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  1. #1

    Default Line/nymph "alignment" behind strike indicator

    Hey everyone,

    I mostly fish nymphs at this stage in my fly fishing career and really have been strictly concentrating on casting in general. I was out this past weekend and while I was working on my casting I was noticing some things about my line that got me thinking.

    I was casting up stream at probably about a 45. What I was noticing sometimes was that my nymph wouldn't be directly behind my indicator but sometimes it was almost at a 90 degree angle from the strike indicator. It was tough to tell if the line would then move behind the indicator or not.

    It got me thinking whether this is was right/wrong/or just the nature of the beast. To my understanding the nymph should always be following directly behind the strike indicator but I'm having a hard time imagining how I could accomplish that. Is it something casting wise I'm doing something wrong or does the nymph typically just end up following behind the indicator once it's been floating for a bit?

  2. #2

    Default Re: Line/nymph "alignment" behind strike indicator

    the position of the nymphs relative to the indicator will be dictated more by their weight and the speed/depth of the water, than by how you're casting. google the tuck cast to get your flies down faster.

    this might help too Ask George Daniel | Nymphing Angles | Troutbitten
    tons of great nymphing info on Dom's blog.
    "There's only one thing wrong with a fishing day--its staggering brevity. Zane Grey

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  4. #3
    Join Date
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    Default Re: Line/nymph "alignment" behind strike indicator

    Thess videos with Kelly Galloup are terrific.



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  6. #4

    Default Re: Line/nymph "alignment" behind strike indicator

    Quote Originally Posted by LimerickShaw View Post
    Hey everyone,

    I mostly fish nymphs at this stage in my fly fishing career and really have been strictly concentrating on casting in general. I was out this past weekend and while I was working on my casting I was noticing some things about my line that got me thinking.

    I was casting up stream at probably about a 45. What I was noticing sometimes was that my nymph wouldn't be directly behind my indicator but sometimes it was almost at a 90 degree angle from the strike indicator. It was tough to tell if the line would then move behind the indicator or not.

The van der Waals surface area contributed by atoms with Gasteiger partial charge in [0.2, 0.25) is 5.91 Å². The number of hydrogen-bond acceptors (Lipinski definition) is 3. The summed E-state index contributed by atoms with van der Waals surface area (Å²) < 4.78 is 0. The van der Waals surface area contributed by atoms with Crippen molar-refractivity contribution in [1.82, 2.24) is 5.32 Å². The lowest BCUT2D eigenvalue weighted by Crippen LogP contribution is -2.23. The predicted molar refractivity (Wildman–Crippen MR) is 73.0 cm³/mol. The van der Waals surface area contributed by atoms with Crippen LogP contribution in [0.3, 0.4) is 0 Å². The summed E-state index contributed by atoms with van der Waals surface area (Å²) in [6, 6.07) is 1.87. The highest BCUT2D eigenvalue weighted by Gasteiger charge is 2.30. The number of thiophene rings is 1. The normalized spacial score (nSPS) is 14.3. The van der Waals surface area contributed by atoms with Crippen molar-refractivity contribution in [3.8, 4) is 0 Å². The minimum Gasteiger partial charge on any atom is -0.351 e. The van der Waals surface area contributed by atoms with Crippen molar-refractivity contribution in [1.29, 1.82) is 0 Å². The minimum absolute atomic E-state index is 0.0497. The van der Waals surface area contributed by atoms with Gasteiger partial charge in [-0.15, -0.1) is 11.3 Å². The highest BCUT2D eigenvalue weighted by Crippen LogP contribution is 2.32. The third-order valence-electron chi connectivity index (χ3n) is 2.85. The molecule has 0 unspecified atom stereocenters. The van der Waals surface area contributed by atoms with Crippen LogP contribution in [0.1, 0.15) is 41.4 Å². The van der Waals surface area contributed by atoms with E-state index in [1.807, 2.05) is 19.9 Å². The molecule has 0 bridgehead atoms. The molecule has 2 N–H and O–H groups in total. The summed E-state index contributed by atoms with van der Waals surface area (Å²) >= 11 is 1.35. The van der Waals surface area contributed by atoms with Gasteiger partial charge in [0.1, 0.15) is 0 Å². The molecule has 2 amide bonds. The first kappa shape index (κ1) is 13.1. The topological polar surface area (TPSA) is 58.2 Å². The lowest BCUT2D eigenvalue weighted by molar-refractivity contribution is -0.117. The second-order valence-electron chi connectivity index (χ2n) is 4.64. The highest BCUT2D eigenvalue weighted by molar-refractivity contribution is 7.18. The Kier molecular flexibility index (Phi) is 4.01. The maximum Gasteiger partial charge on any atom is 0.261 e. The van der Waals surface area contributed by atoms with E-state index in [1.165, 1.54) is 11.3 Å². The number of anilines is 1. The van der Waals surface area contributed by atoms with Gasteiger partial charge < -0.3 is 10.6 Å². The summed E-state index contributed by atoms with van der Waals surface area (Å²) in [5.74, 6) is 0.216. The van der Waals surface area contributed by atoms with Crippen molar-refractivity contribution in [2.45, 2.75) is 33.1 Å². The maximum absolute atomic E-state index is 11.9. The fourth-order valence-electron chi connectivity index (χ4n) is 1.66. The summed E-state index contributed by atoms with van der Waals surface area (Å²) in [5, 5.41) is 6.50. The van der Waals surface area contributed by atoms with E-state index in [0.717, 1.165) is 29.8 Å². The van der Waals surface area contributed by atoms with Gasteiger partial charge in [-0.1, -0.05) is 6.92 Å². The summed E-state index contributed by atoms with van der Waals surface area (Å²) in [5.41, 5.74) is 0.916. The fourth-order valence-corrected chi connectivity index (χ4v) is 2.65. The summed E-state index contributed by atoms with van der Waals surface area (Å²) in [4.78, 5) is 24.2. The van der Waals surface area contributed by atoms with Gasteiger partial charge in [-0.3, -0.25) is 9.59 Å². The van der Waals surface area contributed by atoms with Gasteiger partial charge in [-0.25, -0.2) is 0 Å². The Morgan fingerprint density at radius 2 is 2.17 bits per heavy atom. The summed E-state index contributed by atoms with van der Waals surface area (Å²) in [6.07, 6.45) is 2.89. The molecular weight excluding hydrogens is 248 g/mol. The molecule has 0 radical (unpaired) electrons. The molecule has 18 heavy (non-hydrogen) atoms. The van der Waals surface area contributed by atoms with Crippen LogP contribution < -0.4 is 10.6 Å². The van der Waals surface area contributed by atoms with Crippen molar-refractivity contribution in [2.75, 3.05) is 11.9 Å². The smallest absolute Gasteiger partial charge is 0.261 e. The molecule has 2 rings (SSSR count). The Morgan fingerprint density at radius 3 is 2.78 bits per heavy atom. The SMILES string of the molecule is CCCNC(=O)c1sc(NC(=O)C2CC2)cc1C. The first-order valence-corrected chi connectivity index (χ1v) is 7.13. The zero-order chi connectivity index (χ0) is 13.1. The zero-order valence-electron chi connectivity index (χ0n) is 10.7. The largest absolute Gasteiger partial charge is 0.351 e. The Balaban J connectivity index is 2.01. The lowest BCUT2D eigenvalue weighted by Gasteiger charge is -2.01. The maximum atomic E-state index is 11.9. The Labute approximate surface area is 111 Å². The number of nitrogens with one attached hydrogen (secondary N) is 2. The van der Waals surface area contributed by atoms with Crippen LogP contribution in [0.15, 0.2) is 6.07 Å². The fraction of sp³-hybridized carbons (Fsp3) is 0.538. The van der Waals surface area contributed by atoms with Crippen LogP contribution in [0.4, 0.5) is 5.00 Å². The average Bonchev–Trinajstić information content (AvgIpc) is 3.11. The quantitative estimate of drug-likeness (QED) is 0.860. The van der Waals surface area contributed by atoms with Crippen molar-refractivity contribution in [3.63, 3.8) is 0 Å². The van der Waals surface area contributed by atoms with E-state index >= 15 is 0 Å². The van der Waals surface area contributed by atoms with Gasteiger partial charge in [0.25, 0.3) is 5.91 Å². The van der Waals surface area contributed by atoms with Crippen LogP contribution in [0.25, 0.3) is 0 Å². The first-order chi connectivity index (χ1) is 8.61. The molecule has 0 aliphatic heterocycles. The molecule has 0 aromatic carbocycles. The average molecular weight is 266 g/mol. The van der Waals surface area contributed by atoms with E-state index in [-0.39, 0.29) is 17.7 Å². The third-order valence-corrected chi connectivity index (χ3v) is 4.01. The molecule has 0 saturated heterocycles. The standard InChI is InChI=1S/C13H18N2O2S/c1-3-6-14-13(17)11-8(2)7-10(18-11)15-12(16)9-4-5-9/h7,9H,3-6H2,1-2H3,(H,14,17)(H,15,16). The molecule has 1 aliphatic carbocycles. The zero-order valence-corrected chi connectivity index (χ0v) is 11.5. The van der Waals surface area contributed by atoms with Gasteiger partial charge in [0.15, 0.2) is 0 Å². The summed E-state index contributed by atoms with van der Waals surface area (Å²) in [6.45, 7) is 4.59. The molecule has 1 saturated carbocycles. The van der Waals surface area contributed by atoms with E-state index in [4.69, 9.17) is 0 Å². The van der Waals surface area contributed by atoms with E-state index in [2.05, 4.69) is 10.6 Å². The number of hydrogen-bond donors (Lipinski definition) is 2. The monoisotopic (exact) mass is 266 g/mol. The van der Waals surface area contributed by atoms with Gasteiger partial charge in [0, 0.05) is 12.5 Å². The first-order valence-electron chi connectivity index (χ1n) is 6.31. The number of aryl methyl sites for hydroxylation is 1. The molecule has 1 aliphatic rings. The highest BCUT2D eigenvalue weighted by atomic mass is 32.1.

It got me thinking whether this is was right/wrong/or just the nature of the beast. To my understanding the nymph should always be following directly behind the strike indicator but I'm having a hard time imagining how I could accomplish that. Is it something casting wise I'm doing something wrong or does the nymph typically just end up following behind the indicator once it's been floating for a bit?
    You casted across several different currents and the indicator landed in one seam and the nymphs landed in another.

    Normally, if the indicator lands in the same current seam as the weighted nymphs, the nymphs will drift slower than the indicator because of the difference in the velocity between the surface (faster) and the bottom (slower). The indicator will then "drag" or "lead" the nymphs down stream.

    In your case, the indicator land the nymphs landed in different current seams. So the the flies and the indicator were offset from one another in that the nymphs were landed closer to the far bank and the indicator landed closer to you (you were casting 45 degrees upstream). Whether the current seam of the indicator is slower or faster than the flies does not matter.

    When fishing floating flies, we are dealing with a 2 dimensional space. When nymphing we are dealing with a 3 dimensional space. On the surface we can tell when 2 flies are offset in different current seams. When nymphing, you have to be able to imagine the offset of the indicator from the nymphs and cast so there is no horizontal offset from one seam to another.